Monday February 17, 2014
Derek Jeter's Hits Parade: Where Will He Wind Up in the Record Book?
When it comes to WAR, Jeter's better on offense than defense.
So my arch-nemesis Derek Jeter is hanging up his spikes at the end of the 2014 season. I get the feeling I'll miss him. I get the feeling I'll feel about him the way I feel about former Yankee Paul O'Neill, whom I despised until he retired, then admitted he was one tough out. I still remember that 10-pitch walk O'Neill drew in the bottom of the 9th of Game 1 of the 2000 World Series when the Mets were up by a run. A lot of ones at that point: Game 1, one out, one run ahead for the Mets. But O'Neill kept fouling off pitches from Armando Benitez. He finally walked and eventually scored to tie the game on Chuck Knoblauch's sac fly. Derek Jeter, Mr. Clutch, followed with a strikeout to send the game into extras. The Yankees won in 12 and never looked back. And it all started with O'Neill.
I'm sure I'll feel this way about Jeter. Someday. Maybe.
Joe Posnanski had a good recent post on being overrated and underrated and how it applies to Derek Jeter. He suggests that while Jeter may have been overrated in getting press, and coverage, and girls, and being one of People magazine's 50 Most Beautiful People, all of this may have led to him being underrated in terms of, say, MVP honors, where he has none. An argument can be made.
An argument can also be made on where Jeter will wind up on the all-time leaderboard. That's what's most intrigued me since the retirement announcement.
Jeter is currently 10th on the all-time hits list with 3,316, and disaster would have to befall him if he didn't make ninth (Paul Molitor, 3,319). And if he went out with a bang and reached 200 hits again, as he did two years ago, he could wind up as high as fifth (Tris Speaker: 3514). But that's as high as he'll go. Stan the Man is currently fourth with 3,630. That's now unreachable.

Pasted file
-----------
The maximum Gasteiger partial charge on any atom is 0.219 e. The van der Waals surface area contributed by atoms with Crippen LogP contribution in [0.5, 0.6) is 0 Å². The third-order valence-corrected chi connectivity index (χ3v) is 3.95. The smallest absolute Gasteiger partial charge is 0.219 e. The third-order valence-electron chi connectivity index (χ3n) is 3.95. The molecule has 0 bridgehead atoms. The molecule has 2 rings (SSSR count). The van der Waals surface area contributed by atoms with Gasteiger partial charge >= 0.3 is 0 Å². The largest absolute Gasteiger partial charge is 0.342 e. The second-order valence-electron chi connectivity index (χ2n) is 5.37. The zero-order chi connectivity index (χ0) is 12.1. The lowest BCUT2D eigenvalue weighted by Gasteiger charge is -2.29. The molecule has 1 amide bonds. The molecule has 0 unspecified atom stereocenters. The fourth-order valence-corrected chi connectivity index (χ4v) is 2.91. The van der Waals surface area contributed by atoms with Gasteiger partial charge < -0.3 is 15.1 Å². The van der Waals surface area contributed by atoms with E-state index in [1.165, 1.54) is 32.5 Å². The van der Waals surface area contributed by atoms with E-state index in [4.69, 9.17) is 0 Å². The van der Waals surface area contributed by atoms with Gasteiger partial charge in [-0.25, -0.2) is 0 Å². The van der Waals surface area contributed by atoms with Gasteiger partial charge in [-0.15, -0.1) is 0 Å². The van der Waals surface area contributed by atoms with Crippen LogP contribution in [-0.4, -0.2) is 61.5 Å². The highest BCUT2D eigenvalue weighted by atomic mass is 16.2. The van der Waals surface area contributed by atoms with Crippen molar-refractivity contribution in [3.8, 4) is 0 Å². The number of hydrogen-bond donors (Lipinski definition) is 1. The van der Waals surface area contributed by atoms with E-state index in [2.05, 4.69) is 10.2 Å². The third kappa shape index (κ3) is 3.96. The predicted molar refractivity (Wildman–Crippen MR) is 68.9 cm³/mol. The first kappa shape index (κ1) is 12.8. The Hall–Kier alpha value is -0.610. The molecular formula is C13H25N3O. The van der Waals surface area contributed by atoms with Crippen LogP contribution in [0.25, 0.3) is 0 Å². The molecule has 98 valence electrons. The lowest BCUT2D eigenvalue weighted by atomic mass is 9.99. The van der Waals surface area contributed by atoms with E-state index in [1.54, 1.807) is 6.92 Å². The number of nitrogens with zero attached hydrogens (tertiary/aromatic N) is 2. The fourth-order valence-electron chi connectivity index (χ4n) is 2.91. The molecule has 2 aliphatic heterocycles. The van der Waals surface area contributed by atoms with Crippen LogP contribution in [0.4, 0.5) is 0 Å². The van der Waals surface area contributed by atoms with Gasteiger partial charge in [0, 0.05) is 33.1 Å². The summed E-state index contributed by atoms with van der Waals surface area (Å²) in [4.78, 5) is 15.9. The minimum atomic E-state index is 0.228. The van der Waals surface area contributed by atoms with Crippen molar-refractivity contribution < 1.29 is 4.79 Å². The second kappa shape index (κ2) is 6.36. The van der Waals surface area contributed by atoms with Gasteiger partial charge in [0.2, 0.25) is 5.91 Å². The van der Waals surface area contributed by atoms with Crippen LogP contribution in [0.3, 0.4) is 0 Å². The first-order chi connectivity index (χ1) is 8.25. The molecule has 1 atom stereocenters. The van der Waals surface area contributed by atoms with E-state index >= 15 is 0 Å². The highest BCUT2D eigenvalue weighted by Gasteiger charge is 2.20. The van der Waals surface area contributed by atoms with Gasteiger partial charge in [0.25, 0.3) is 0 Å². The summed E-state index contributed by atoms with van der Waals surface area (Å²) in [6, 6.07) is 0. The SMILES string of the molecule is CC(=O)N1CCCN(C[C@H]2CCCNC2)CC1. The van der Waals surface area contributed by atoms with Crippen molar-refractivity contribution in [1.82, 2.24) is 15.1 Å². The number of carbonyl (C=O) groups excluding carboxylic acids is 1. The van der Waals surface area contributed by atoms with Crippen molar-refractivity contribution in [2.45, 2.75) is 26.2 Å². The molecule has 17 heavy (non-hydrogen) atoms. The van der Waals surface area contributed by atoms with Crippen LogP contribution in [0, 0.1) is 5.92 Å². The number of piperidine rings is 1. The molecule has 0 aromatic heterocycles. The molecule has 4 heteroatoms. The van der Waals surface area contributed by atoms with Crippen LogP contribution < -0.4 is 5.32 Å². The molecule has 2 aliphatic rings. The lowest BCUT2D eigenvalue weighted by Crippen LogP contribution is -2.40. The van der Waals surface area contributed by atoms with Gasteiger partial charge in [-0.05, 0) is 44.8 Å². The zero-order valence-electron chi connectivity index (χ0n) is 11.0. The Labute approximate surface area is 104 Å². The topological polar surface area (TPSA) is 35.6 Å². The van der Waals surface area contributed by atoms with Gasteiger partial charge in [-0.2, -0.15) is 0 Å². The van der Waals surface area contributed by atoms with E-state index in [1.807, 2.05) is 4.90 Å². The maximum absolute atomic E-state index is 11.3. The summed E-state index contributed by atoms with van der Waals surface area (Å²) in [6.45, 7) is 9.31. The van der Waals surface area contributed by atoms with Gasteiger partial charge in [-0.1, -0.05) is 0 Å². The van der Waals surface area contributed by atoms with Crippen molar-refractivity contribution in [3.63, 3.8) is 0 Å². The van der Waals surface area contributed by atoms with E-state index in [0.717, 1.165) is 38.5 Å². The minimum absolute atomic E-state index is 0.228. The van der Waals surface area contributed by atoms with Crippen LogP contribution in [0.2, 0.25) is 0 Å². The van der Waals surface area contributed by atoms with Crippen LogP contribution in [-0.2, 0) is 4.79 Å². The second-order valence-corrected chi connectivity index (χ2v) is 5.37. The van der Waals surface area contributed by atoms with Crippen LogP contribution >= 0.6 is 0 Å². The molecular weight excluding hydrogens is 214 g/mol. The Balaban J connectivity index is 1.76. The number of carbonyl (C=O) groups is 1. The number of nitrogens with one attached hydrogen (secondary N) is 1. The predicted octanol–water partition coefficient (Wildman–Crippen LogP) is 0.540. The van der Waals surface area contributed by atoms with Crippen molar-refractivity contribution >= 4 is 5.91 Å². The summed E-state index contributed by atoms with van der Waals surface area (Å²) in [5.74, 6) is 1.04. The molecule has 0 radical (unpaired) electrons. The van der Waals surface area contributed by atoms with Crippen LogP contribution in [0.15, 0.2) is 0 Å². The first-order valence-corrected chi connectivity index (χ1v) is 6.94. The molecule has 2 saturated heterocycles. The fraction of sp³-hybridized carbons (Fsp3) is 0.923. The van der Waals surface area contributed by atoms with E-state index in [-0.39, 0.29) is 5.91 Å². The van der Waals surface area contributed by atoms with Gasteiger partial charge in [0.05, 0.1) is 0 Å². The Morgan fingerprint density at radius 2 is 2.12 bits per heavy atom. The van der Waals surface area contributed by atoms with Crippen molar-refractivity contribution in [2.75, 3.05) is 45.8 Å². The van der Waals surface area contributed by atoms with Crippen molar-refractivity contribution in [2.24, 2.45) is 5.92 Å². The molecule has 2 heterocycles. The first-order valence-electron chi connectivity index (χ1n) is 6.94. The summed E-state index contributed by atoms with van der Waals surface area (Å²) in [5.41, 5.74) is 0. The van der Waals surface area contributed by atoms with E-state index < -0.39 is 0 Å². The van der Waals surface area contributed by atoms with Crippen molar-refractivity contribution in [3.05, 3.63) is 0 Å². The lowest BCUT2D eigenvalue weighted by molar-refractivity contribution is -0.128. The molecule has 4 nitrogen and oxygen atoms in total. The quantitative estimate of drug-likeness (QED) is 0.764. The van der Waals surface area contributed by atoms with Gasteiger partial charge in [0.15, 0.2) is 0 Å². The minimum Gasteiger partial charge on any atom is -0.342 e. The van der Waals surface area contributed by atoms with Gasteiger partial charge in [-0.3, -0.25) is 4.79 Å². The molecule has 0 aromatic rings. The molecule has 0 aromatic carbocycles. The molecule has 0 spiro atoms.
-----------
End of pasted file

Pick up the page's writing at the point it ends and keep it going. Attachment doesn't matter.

Jeter is currently 15th in career at-bats with 10,614. Another 400 vaults him past Brooks Robinson, Paul Molitor, Craig Biggio, Willie Mays, Rickey Henderson, Stan Musial, and Dave Winfield, and all the way into seventh place (currently: Robin Yount with 11,008).
Runs scored? Currently 13th with 1,876. He needs another 74 to get into ninth place.
And that's about it in terms of top-10 possibilities. Jeter is 84th in batting average (.312), 161st in OBP (.381), 430th in slugging (.446). He's 38th in doubles (525), 190th in homeruns (256), 127th in RBIs (1,261), 112th in stolen bases (348). Hit by pitch? That's a bit higher: 17th with 164. One behind Kid Elberfeld. Maybe he should go out that way: in a blaze of glory.
And the negative stats? He's 18th in career strikeouts (1753); another 70 puts him at 13th. He's 19th in grounded into double plays (272), and had 24 in 2012. If he did something slmilar he could wind up in 12th place (Ted Simmons, 287).
His 94.1 Offensive WAR (Baseball Reference version) ranks 22nd all time, but his Defensive WAR (-9.2) isn't even in the top 1,000. Is it near the bottom? Both could go down, too. They went down last year. FWIW.
I guess the big question is whether Jeter can add to his postseason numbers. Because the extended playoffs began when Jeter began, and because he generally led off for a resurgent Yankees, he is the all-time postseason leader in games, at-bats, hits, runs, total bases and strikeouts. One hopes that's it. One hopes he's seen his last postseason game. The ankle one.
His impending retirement also means this: In 2015, we'll have new active leaders in most batting categories: games, at-bats, etc. If he's still playing, it'll be A-Rod. If he's not, it'll be Ichrio. Both are currently Yankees. Trivia: Who is the active leader in games, at-bats and hits who is not currently a Yankee? Would you believe him?